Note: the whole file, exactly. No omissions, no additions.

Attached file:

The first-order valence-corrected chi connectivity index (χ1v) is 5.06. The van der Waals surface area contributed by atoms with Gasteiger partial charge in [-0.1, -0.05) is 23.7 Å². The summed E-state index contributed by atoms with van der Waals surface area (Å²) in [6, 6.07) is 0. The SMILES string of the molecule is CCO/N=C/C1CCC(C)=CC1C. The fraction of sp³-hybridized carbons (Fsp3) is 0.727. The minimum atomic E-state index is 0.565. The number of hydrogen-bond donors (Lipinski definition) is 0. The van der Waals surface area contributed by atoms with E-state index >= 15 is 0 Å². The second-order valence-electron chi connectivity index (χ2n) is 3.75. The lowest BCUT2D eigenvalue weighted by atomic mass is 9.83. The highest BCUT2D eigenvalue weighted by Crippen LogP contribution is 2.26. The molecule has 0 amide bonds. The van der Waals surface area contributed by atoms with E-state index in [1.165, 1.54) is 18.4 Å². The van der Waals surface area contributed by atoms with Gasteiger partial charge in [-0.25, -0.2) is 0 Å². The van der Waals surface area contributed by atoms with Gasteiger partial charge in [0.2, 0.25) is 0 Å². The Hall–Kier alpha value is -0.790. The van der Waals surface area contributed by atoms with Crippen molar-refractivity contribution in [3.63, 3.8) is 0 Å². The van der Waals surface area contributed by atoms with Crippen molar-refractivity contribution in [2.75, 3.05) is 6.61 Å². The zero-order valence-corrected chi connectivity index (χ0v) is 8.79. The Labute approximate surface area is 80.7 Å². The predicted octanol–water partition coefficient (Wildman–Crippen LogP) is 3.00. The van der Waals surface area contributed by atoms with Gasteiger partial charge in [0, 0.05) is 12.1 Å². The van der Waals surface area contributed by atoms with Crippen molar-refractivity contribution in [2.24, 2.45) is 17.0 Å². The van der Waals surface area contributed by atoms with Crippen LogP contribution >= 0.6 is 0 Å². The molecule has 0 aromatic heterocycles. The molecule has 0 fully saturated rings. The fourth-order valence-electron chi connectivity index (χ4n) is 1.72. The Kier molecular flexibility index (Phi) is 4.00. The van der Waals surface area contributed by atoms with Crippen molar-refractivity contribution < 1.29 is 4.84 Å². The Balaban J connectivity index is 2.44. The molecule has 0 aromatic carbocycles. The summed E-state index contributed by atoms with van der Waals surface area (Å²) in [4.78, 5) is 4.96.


The first-order valence-corrected chi connectivity index (χ1v) is 5.06. The van der Waals surface area contributed by atoms with Gasteiger partial charge in [-0.1, -0.05) is 23.7 Å². The summed E-state index contributed by atoms with van der Waals surface area (Å²) in [6, 6.07) is 0. The SMILES string of the molecule is CCO/N=C/C1CCC(C)=CC1C. The fraction of sp³-hybridized carbons (Fsp3) is 0.727. The minimum atomic E-state index is 0.565. The number of hydrogen-bond donors (Lipinski definition) is 0. The van der Waals surface area contributed by atoms with E-state index >= 15 is 0 Å². The second-order valence-electron chi connectivity index (χ2n) is 3.75. The lowest BCUT2D eigenvalue weighted by atomic mass is 9.83. The highest BCUT2D eigenvalue weighted by Crippen LogP contribution is 2.26. The molecule has 0 amide bonds. The van der Waals surface area contributed by atoms with E-state index in [1.165, 1.54) is 18.4 Å². The van der Waals surface area contributed by atoms with Gasteiger partial charge in [-0.25, -0.2) is 0 Å². The van der Waals surface area contributed by atoms with Gasteiger partial charge in [0.2, 0.25) is 0 Å². The Hall–Kier alpha value is -0.790. The van der Waals surface area contributed by atoms with Crippen molar-refractivity contribution in [3.63, 3.8) is 0 Å². The van der Waals surface area contributed by atoms with Crippen molar-refractivity contribution in [2.75, 3.05) is 6.61 Å². The zero-order valence-corrected chi connectivity index (χ0v) is 8.79. The Labute approximate surface area is 80.7 Å². The predicted octanol–water partition coefficient (Wildman–Crippen LogP) is 3.00. The van der Waals surface area contributed by atoms with Gasteiger partial charge in [0, 0.05) is 12.1 Å². The van der Waals surface area contributed by atoms with Crippen molar-refractivity contribution in [2.24, 2.45) is 17.0 Å². The van der Waals surface area contributed by atoms with Crippen LogP contribution >= 0.6 is 0 Å². The molecule has 0 aromatic heterocycles. The molecule has 0 fully saturated rings. The fourth-order valence-electron chi connectivity index (χ4n) is 1.72. The Kier molecular flexibility index (Phi) is 4.00. The van der Waals surface area contributed by atoms with Crippen molar-refractivity contribution < 1.29 is 4.84 Å². The Balaban J connectivity index is 2.44. The molecule has 0 aromatic carbocycles. The summed E-state index contributed by atoms with van der Waals surface area (Å²) in [4.78, 5) is 4.96.